“To Pull It All Together Has Been A Challenge”
As a truly worldwide company—Vertex has operations in every continent except Antarctica—the company struggled with accessing and sharing the data stored in disparate sources.
“This is a rather diverse group,” explains Edmund Lai, CFO, Vertex Services. “And we operate through a number of individually-owned companies. So it's a vast network of entities spanning various regions.”
The company does not have a centralized data warehouse, but rather diverse, discrete applications located across the globe. Many systems, including accounting and order processing were duplicated or split between the US and Hong Kong offices.
"When the management in the US looked for numbers generated from Asia, we had to deal with the time difference issue...to wait for two days is too long."
Vertex also operates a number of different portals through which partners share data; data from this partner portal was maintained in its own discrete database.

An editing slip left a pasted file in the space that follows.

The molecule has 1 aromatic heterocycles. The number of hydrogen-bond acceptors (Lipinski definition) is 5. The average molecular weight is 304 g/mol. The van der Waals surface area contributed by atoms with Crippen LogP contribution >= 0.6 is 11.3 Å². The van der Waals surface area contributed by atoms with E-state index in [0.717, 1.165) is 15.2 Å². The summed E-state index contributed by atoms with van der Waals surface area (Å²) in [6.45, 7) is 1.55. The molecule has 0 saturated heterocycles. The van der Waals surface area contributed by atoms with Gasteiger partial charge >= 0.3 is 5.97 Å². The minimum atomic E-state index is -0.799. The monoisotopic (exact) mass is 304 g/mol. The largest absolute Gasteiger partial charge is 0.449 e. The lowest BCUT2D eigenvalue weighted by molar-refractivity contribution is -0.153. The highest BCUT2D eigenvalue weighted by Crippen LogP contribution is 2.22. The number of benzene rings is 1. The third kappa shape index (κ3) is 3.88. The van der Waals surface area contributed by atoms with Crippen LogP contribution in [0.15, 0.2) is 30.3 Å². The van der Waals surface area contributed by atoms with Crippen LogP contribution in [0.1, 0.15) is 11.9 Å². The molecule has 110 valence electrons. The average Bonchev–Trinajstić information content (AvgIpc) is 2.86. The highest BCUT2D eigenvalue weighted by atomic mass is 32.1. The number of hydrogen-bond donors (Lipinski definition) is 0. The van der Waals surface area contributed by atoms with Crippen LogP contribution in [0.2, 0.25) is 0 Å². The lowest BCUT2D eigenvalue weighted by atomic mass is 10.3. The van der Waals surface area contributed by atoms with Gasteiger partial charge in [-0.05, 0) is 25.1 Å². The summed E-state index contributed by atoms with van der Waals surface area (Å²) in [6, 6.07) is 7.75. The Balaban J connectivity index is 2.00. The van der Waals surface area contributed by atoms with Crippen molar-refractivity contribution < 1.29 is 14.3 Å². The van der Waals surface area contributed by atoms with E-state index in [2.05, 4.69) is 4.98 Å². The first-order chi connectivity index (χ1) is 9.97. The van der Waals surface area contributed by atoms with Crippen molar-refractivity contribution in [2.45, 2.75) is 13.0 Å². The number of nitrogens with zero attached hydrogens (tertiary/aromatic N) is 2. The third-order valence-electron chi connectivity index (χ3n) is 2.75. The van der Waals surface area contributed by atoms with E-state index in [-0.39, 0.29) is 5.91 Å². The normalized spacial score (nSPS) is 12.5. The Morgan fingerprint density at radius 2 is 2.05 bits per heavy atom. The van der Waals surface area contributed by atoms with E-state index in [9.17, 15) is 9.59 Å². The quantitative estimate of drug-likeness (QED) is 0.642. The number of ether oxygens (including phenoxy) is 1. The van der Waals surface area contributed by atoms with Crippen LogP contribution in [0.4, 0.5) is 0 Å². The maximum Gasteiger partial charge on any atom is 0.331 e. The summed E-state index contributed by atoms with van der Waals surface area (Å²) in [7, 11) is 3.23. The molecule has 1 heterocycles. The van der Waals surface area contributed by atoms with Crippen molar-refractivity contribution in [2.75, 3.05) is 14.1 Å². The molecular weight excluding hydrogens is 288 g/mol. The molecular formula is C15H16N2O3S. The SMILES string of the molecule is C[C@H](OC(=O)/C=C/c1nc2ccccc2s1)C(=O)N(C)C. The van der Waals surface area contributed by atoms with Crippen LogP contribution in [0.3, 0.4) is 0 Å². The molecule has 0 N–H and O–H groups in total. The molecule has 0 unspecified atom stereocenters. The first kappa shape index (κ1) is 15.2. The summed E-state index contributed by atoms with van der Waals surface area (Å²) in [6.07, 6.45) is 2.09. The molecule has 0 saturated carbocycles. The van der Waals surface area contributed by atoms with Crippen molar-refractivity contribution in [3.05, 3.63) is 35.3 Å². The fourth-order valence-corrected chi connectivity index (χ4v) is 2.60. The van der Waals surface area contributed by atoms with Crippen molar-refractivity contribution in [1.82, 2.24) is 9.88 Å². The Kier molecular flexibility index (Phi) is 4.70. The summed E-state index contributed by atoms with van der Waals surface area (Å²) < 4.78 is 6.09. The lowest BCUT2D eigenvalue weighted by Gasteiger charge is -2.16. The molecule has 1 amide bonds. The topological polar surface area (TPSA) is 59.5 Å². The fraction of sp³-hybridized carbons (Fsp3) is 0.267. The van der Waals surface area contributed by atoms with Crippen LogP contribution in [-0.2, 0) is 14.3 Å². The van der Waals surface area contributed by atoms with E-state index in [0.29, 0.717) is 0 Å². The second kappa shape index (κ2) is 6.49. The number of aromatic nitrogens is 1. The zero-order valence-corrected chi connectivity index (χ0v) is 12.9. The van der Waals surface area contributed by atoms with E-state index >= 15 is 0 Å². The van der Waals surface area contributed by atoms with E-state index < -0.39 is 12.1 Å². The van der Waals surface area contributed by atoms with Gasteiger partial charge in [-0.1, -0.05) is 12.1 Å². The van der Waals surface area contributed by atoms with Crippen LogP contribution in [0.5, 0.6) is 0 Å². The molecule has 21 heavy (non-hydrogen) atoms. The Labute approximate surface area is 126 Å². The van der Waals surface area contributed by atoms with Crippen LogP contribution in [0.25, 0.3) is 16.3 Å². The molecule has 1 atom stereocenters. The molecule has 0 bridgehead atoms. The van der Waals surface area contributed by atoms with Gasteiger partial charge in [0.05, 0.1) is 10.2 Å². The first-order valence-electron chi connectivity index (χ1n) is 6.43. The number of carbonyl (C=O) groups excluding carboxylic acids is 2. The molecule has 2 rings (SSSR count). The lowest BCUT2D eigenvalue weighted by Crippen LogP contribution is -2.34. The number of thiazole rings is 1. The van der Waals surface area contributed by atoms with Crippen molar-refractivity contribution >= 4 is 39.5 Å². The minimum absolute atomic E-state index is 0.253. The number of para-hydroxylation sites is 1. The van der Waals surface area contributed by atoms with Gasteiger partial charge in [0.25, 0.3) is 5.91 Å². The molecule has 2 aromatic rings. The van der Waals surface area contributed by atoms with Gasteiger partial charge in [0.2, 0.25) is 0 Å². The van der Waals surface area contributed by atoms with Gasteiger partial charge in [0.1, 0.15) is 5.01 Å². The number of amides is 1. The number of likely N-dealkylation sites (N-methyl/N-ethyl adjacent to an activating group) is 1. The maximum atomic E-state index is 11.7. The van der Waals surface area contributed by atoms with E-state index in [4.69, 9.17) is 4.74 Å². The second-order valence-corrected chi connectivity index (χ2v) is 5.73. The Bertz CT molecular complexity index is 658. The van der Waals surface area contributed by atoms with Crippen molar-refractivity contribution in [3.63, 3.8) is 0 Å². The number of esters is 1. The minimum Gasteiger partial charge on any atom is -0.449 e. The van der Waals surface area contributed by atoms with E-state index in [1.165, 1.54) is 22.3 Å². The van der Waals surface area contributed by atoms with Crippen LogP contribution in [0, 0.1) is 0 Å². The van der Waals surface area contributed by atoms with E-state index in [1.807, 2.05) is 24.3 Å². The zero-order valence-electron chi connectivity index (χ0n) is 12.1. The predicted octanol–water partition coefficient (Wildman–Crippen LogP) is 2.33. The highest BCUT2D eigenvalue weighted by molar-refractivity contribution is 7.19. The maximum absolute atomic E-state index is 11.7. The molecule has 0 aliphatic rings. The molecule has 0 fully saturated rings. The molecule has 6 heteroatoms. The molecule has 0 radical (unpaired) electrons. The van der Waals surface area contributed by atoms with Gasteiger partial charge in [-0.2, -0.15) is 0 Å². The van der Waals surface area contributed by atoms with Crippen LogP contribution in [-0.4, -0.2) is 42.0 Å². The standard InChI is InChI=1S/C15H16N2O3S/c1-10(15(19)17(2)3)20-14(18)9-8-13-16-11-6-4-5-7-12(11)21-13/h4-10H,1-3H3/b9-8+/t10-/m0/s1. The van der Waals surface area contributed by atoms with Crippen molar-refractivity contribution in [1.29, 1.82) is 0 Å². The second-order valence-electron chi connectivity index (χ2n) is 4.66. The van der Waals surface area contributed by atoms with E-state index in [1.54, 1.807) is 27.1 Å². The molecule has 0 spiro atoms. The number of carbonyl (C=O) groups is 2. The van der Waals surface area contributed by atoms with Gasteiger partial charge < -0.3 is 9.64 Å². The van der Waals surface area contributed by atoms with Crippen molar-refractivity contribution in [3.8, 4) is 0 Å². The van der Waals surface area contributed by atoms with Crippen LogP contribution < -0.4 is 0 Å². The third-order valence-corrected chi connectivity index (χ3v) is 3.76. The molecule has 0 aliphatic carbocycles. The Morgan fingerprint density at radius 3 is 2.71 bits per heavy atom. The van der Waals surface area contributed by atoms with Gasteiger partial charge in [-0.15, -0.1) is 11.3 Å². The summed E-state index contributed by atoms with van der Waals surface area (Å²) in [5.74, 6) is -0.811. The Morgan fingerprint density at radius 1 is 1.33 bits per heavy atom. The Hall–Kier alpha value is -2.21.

“To pull it all together to start understanding and using the data has been a challenge,” Lai says.
Understandably, this also added time to the decision-making process.
“When the management in the US looked for numbers generated from Asia, we had to deal with the time difference issue. Also we had to wait for the number crunchers to take up all the information and process it, and make it in a meaningful way to present. And that often may take one or two days,” Lai explains. “When you have a decision where you want a rapid thing or users have a small thing that you want to check on, to wait for two days is too long.”
“It’s Going to Take Time”
Another challenge is that the primary analytics and reporting tool for the company was Microsoft Excel.
“Excel reports are static,” says Lou Smith, National Accounts Senior Manager. “I know I could hand my boss a pivot table with a bunch of numbers and he’ll understand what I’m trying to tell him—but it’s going to take a little bit of time.”
Lai agrees, saying “The people we are talking to are decision-makers in the organization. When we had them look at the Excel spreadsheet, the first thing they would say is, ‘Can you make it simple and make it appear on one sheet of paper?’ And sometimes it's just impossible to present a summary with its full glory in one sheet of paper using Excel.”